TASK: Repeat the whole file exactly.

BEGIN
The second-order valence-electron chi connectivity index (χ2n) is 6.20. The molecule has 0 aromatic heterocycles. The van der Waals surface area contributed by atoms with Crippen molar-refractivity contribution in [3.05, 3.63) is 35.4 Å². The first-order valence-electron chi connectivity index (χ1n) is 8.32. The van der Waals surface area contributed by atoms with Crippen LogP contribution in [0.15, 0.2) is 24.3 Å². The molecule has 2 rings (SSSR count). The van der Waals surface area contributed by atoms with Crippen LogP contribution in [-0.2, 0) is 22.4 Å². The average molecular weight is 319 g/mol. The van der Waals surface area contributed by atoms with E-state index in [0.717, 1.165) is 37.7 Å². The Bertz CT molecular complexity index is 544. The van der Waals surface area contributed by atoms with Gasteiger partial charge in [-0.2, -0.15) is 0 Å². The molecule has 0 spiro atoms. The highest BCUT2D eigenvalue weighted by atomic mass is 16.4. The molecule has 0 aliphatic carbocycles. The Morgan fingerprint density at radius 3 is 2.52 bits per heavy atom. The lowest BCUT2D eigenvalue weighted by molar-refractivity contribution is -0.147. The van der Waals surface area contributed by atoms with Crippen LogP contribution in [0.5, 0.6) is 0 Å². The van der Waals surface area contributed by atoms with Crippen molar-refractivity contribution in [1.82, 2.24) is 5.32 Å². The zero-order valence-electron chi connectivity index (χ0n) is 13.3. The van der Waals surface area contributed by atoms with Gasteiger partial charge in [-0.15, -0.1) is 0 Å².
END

The second-order valence-electron chi connectivity index (χ2n) is 6.20. The molecule has 0 aromatic heterocycles. The van der Waals surface area contributed by atoms with Crippen molar-refractivity contribution in [3.05, 3.63) is 35.4 Å². The first-order valence-electron chi connectivity index (χ1n) is 8.32. The van der Waals surface area contributed by atoms with Crippen LogP contribution in [0.15, 0.2) is 24.3 Å². The molecule has 2 rings (SSSR count). The van der Waals surface area contributed by atoms with Crippen LogP contribution in [-0.2, 0) is 22.4 Å². The average molecular weight is 319 g/mol. The van der Waals surface area contributed by atoms with E-state index in [0.717, 1.165) is 37.7 Å². The Bertz CT molecular complexity index is 544. The van der Waals surface area contributed by atoms with Gasteiger partial charge in [-0.2, -0.15) is 0 Å². The molecule has 0 spiro atoms. The highest BCUT2D eigenvalue weighted by atomic mass is 16.4. The molecule has 0 aliphatic carbocycles. The Morgan fingerprint density at radius 3 is 2.52 bits per heavy atom. The lowest BCUT2D eigenvalue weighted by molar-refractivity contribution is -0.147. The van der Waals surface area contributed by atoms with Crippen LogP contribution in [0.5, 0.6) is 0 Å². The van der Waals surface area contributed by atoms with Crippen molar-refractivity contribution in [1.82, 2.24) is 5.32 Å². The zero-order valence-electron chi connectivity index (χ0n) is 13.3. The van der Waals surface area contributed by atoms with Gasteiger partial charge in [-0.15, -0.1) is 0 Å².